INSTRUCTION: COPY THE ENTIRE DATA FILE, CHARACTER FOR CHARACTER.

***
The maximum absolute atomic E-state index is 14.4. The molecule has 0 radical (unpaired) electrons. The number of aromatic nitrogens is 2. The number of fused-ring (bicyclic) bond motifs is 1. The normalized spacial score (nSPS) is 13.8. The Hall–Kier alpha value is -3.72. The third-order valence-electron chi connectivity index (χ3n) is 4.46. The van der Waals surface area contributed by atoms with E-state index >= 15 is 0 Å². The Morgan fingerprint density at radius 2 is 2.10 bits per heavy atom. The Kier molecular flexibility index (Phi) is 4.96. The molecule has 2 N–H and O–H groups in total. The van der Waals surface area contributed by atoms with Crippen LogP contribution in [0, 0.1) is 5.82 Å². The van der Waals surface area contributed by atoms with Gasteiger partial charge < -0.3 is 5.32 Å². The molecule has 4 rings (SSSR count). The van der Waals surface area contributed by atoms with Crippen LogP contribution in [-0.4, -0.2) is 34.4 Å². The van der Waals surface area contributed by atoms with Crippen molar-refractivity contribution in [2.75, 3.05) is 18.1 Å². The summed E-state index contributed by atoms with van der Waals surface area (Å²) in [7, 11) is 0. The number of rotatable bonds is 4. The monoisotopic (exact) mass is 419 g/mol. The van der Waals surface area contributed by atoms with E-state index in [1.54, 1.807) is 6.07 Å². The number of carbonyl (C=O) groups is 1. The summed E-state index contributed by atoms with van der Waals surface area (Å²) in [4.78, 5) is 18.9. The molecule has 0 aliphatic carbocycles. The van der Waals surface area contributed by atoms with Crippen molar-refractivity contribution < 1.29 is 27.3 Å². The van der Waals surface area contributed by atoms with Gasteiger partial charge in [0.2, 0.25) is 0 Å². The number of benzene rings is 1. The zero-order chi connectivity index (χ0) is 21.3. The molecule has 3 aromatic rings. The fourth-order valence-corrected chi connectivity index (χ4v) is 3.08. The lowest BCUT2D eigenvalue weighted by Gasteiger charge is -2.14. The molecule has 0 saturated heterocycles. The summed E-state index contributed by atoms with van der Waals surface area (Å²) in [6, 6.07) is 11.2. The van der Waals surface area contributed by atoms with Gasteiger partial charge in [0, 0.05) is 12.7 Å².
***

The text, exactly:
The maximum absolute atomic E-state index is 14.4. The molecule has 0 radical (unpaired) electrons. The number of aromatic nitrogens is 2. The number of fused-ring (bicyclic) bond motifs is 1. The normalized spacial score (nSPS) is 13.8. The Hall–Kier alpha value is -3.72. The third-order valence-electron chi connectivity index (χ3n) is 4.46. The van der Waals surface area contributed by atoms with E-state index >= 15 is 0 Å². The Morgan fingerprint density at radius 2 is 2.10 bits per heavy atom. The Kier molecular flexibility index (Phi) is 4.96. The molecule has 2 N–H and O–H groups in total. The van der Waals surface area contributed by atoms with Crippen LogP contribution in [0, 0.1) is 5.82 Å². The van der Waals surface area contributed by atoms with Gasteiger partial charge < -0.3 is 5.32 Å². The molecule has 4 rings (SSSR count). The van der Waals surface area contributed by atoms with Crippen LogP contribution in [-0.4, -0.2) is 34.4 Å². The van der Waals surface area contributed by atoms with Crippen molar-refractivity contribution in [2.75, 3.05) is 18.1 Å². The summed E-state index contributed by atoms with van der Waals surface area (Å²) in [7, 11) is 0. The number of rotatable bonds is 4. The monoisotopic (exact) mass is 419 g/mol. The van der Waals surface area contributed by atoms with E-state index in [1.54, 1.807) is 6.07 Å². The number of carbonyl (C=O) groups is 1. The summed E-state index contributed by atoms with van der Waals surface area (Å²) in [4.78, 5) is 18.9. The molecule has 0 aliphatic carbocycles. The van der Waals surface area contributed by atoms with Crippen molar-refractivity contribution < 1.29 is 27.3 Å². The van der Waals surface area contributed by atoms with Gasteiger partial charge in [0.2, 0.25) is 0 Å². The number of benzene rings is 1. The zero-order chi connectivity index (χ0) is 21.3. The molecule has 3 aromatic rings. The fourth-order valence-corrected chi connectivity index (χ4v) is 3.08. The lowest BCUT2D eigenvalue weighted by Gasteiger charge is -2.14. The molecule has 0 saturated heterocycles. The summed E-state index contributed by atoms with van der Waals surface area (Å²) in [6, 6.07) is 11.2. The van der Waals surface area contributed by atoms with Gasteiger partial charge in [0, 0.05) is 12.7 Å².